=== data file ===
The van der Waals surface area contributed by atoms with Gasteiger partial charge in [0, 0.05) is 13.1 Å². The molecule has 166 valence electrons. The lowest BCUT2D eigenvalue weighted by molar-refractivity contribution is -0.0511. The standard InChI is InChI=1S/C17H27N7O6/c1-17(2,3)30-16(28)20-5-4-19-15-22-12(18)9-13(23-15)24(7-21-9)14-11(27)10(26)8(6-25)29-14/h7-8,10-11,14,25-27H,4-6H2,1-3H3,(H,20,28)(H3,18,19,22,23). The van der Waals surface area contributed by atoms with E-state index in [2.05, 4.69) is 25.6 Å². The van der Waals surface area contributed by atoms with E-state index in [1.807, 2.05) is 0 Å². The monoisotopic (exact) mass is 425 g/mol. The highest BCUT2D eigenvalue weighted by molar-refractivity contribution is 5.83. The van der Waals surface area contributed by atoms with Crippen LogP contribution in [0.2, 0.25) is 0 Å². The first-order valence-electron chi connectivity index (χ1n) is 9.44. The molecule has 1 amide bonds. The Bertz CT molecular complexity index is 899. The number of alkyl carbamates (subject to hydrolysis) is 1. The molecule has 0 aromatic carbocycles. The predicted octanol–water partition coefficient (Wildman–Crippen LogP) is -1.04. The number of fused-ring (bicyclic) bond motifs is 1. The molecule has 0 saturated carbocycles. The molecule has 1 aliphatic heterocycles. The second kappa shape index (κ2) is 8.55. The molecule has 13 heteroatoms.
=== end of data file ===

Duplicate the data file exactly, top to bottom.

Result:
The van der Waals surface area contributed by atoms with Gasteiger partial charge in [0, 0.05) is 13.1 Å². The molecule has 166 valence electrons. The lowest BCUT2D eigenvalue weighted by molar-refractivity contribution is -0.0511. The standard InChI is InChI=1S/C17H27N7O6/c1-17(2,3)30-16(28)20-5-4-19-15-22-12(18)9-13(23-15)24(7-21-9)14-11(27)10(26)8(6-25)29-14/h7-8,10-11,14,25-27H,4-6H2,1-3H3,(H,20,28)(H3,18,19,22,23). The van der Waals surface area contributed by atoms with E-state index in [2.05, 4.69) is 25.6 Å². The van der Waals surface area contributed by atoms with E-state index in [1.807, 2.05) is 0 Å². The monoisotopic (exact) mass is 425 g/mol. The highest BCUT2D eigenvalue weighted by molar-refractivity contribution is 5.83. The van der Waals surface area contributed by atoms with Crippen LogP contribution in [0.2, 0.25) is 0 Å². The first-order valence-electron chi connectivity index (χ1n) is 9.44. The molecule has 1 amide bonds. The Bertz CT molecular complexity index is 899. The number of alkyl carbamates (subject to hydrolysis) is 1. The molecule has 0 aromatic carbocycles. The predicted octanol–water partition coefficient (Wildman–Crippen LogP) is -1.04. The number of fused-ring (bicyclic) bond motifs is 1. The molecule has 0 saturated carbocycles. The molecule has 1 aliphatic heterocycles. The second kappa shape index (κ2) is 8.55. The molecule has 13 heteroatoms.